Hendon 0 : 2 Bishop Auckland Amateur Cup Final
16th April 1955
Hendon FC 1955.
Standing (left to right): Dexter Adams, Bill Fisher, Eric Beardsley, Laurie Topp, Erwin Bahler, Reg Ivey, Graeme Cunningham, Eric Parker, Gerry Saffery, Pat Austin, Rajnar Hvidsten.
This Hendon team were not short on international experience and had become known as the “United Nations” team.
Their attack included Swiss international Erwin Bahler who had flown in from Berne for both the semi final and the final, Norwegian international Rajnar Hvidsten and Scottish international Graeme Cunningham.
England regulars Dexter Adams and Laurie Topp completed Hendon’s international contingent.
Hendon were making their first Amateur Cup final appearance and could not have faced tougher opposition.
The Bishop Auckland team contained eight international players and they were the giants of Amateur Cup football. They had already appeared in fifteen finals and had won the trophy a record seven times. They also had a point to prove, in four post war finals, three of them at Wembley, they had failed to register a win.
For Hendon, Laurie Topp and Bill Fisher had previous Wembley experience, having played here for the club in a wartime Middlesex Red Cross Cup Final ten years earlier while goalkeeper Reg Ivey been a runner up with Romford in 1949 in the first ever Amateur Cup Final played at Wembley.
Field Marshall Viscount Montgomery of Alamein is introduced to the Hendon players before the game.
Match referee R.H. Mann with team captains Tommy Stewart of Bishop Auckland and Dexter Adams of Hendon.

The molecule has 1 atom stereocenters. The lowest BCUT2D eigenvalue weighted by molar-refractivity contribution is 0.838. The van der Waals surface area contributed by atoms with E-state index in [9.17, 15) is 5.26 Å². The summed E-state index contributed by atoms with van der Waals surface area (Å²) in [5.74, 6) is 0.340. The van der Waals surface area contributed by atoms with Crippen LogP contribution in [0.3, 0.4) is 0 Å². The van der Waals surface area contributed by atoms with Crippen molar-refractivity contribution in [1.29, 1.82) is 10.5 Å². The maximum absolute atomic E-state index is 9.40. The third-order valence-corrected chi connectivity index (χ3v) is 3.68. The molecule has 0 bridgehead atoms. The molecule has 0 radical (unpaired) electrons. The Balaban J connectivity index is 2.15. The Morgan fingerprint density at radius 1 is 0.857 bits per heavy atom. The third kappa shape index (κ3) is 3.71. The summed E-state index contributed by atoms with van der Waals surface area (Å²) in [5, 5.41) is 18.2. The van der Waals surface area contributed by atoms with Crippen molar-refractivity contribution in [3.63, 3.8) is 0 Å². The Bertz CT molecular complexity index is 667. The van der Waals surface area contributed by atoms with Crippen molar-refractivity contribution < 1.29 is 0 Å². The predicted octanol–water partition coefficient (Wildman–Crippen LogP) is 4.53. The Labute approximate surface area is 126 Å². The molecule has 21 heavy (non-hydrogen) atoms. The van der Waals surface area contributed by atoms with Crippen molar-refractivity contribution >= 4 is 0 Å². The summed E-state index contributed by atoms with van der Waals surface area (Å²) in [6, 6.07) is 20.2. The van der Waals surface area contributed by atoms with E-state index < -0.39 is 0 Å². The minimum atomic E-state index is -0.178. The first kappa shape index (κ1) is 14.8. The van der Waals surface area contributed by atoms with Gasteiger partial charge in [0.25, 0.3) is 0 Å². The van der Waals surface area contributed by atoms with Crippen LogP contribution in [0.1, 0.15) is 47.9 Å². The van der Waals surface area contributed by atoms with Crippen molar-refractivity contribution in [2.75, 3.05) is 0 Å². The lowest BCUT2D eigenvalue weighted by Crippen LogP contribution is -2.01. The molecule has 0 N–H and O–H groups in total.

The Amateur Cup was attracting great interest at the time and this was the fifth year running that a capacity 100,000 crowd had watched the final at Wembley.
Hendon started the game well and Erwin Bahler nearly scored with a fierce drive with only three minutes gone.
Hendon goalkeeper Reg Ivey gathers the ball watched by team mate Eric Beardsley
Bishop Auckland legend Bob Hardisty in action in front of the capacity Wembley crowd.
Midway through the first half, Hendon goalkeeper Reg Ivey was slow to react to a Seamus O'Connell through ball allowing Bishop's Derek Lewin to lob the ball over him to score the first goal. Hendon's Dexter Adams made a desperate attempt at a goal line clearance but could only hook the ball into the roof of the net.
Reg Ivey in the Hendon goal under increasing pressure.
Hendon winger Gerry Saffery takes on Tommy Stewart of Bishop Auckland.
The goal seemed to dishearten Hendon and Bishop’s began to get the upper hand. At the back, Laurie Topp was putting in an outstanding performance but Hendon’s international attack was failing to combine. After twenty minutes of the second half, Bishop's Seamus O'Connell put in a shot which Reg Ivey did well to hold, but when subsequently harassed by burly lifeboatman Ray Oliver, Ivey dropped the ball and Derek Lewin turned and swept the ball into the net for his second goal of the game. The Amateur Cup was returning to mighty Bishop Auckland once again.
The Bishop Auckland team celebrate with the Amateur Cup.
Bob Hardisty had a last secured a Wembley winner's medal at his fourth attempt.
Bishop Auckland would retain the Amateur Cup in 1956 and 1957 beating Corinthian Casuals 4 - 1 in a replay and Wycombe Wanderers 3 - 1 to increase their all time record of Cup wins to ten.
Hendon would have the consolation of returning to Wembley later in the year. On 27th September 1955 Sir Stanley Rous and other members of the FA were present when Hendon became the first club to play under floodlighting at Wembley stadium. The first team and reserves played a trial match to test out two different sets of floodlights installed at an estimated cost of £46,000. The players were asked their views and the infomation gained was used to determine which set of lights would be installed permanently. The honour of scoring the first goal under floodlights at Wembley went to Gordon Holden as the senior team, with coach Laurie Scott at left back, enjoyed a 1 - 0 win over the reserves.
Pathe News Coverage of the 1955 Amateur Cup Final.